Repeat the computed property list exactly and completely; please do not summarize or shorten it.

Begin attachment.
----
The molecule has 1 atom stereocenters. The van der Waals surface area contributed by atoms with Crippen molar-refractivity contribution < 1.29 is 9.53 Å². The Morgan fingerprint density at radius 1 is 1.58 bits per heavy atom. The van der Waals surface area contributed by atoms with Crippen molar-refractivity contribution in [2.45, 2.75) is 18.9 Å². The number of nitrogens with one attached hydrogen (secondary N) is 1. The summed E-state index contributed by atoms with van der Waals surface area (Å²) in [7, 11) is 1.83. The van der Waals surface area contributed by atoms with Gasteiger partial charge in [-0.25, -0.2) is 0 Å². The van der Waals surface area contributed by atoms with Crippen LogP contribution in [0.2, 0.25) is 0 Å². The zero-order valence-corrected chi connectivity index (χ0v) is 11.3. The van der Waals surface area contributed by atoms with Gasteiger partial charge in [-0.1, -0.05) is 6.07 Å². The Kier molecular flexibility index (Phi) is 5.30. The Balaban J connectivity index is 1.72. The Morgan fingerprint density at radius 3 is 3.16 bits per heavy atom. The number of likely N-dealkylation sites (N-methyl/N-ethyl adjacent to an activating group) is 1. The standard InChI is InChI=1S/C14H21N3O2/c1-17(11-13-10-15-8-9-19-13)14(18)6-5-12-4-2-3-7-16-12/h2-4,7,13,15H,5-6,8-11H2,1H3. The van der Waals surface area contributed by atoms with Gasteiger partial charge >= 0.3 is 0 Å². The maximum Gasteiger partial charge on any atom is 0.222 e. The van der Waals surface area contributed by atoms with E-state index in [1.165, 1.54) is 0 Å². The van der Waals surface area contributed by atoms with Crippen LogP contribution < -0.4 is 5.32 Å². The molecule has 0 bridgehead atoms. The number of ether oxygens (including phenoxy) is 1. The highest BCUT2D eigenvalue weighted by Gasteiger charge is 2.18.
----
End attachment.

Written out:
The molecule has 1 atom stereocenters. The van der Waals surface area contributed by atoms with Crippen molar-refractivity contribution < 1.29 is 9.53 Å². The Morgan fingerprint density at radius 1 is 1.58 bits per heavy atom. The van der Waals surface area contributed by atoms with Crippen molar-refractivity contribution in [2.45, 2.75) is 18.9 Å². The number of nitrogens with one attached hydrogen (secondary N) is 1. The summed E-state index contributed by atoms with van der Waals surface area (Å²) in [7, 11) is 1.83. The van der Waals surface area contributed by atoms with Gasteiger partial charge in [-0.25, -0.2) is 0 Å². The van der Waals surface area contributed by atoms with Crippen LogP contribution in [0.2, 0.25) is 0 Å². The zero-order valence-corrected chi connectivity index (χ0v) is 11.3. The van der Waals surface area contributed by atoms with Gasteiger partial charge in [-0.1, -0.05) is 6.07 Å². The Kier molecular flexibility index (Phi) is 5.30. The Balaban J connectivity index is 1.72. The Morgan fingerprint density at radius 3 is 3.16 bits per heavy atom. The number of likely N-dealkylation sites (N-methyl/N-ethyl adjacent to an activating group) is 1. The standard InChI is InChI=1S/C14H21N3O2/c1-17(11-13-10-15-8-9-19-13)14(18)6-5-12-4-2-3-7-16-12/h2-4,7,13,15H,5-6,8-11H2,1H3. The van der Waals surface area contributed by atoms with Gasteiger partial charge >= 0.3 is 0 Å². The maximum Gasteiger partial charge on any atom is 0.222 e. The van der Waals surface area contributed by atoms with E-state index in [1.165, 1.54) is 0 Å². The van der Waals surface area contributed by atoms with Crippen LogP contribution < -0.4 is 5.32 Å². The molecule has 0 bridgehead atoms. The number of ether oxygens (including phenoxy) is 1. The highest BCUT2D eigenvalue weighted by Gasteiger charge is 2.18.